Gendering the Law of Occupation: The Case of Cyprus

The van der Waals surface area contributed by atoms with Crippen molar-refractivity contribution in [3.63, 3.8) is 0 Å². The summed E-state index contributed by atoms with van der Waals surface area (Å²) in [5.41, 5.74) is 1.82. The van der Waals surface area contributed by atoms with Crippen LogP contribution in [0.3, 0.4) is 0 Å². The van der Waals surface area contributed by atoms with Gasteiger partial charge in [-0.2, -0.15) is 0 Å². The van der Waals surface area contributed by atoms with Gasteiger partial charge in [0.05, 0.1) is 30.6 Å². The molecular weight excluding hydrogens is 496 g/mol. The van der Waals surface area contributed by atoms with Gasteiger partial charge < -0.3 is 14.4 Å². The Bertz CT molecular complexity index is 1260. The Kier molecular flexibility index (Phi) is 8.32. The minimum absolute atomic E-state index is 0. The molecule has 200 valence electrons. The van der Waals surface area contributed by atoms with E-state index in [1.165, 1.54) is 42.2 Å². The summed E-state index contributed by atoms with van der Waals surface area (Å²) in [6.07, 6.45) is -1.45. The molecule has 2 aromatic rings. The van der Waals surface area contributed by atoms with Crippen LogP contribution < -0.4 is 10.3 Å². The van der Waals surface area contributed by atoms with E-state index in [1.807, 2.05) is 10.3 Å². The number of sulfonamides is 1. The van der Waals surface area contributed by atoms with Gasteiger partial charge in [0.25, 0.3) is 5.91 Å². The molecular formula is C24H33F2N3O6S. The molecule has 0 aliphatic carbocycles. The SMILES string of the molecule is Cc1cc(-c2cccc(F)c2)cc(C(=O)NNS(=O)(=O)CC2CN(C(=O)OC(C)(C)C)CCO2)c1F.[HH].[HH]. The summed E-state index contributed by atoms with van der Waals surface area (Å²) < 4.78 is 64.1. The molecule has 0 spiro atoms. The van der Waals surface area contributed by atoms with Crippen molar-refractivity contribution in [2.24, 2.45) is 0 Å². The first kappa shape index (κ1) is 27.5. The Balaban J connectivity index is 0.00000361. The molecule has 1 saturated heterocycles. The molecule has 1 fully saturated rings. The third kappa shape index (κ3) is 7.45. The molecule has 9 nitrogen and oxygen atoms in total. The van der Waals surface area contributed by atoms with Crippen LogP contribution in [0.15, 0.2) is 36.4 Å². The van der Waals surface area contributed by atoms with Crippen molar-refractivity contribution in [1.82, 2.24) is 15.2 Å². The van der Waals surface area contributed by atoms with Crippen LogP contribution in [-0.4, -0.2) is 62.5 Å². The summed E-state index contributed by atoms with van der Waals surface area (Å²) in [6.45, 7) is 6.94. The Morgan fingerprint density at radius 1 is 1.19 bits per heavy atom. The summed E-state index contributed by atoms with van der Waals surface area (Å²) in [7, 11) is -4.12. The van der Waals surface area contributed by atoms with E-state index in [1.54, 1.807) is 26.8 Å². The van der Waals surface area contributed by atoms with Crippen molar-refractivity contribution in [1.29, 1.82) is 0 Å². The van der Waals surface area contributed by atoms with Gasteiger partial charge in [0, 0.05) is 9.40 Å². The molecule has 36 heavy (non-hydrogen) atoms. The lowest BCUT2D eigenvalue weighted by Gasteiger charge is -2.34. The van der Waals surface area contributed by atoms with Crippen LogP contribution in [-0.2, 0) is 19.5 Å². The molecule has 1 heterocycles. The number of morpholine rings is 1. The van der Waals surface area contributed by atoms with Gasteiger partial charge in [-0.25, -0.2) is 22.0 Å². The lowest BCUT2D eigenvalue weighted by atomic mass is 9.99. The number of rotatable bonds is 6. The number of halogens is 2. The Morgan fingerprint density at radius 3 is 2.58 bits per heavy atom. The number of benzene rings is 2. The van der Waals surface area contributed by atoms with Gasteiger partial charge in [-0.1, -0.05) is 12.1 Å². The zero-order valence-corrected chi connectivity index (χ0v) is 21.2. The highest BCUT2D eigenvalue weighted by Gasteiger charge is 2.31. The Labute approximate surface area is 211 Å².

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Abstract: The long-term occupation of Northern Cyprus provides some valuable insights into the gendered dimensions of the law of occupation. Specifically, close analysis of conflict-related patterns of sexual violence, the regulation of family relationships, and the challenge of sexual trafficking allows for a broader reassessment of the extent to which occupation law is ‘fit for purpose’ specifically as it regulates long-term transformative occupations. The law of occupation, in its original conceptualization, was assumed to have a short-term and utilitarian function, designed for the protection of land and people until the disputed territory was returned to its rightful sovereign. Long-term and belligerent territorial control of occupied territory has meant expanded patterns of exclusions and under-enforcement of law for women, and in particular illustrates the opaque under-regulation of the private sphere under occupation, generally to the detriment of women’s protection and entitlements. This article exposes those gendered tensions with a focus on one case-study but with broader reach to multiple sites of occupation.

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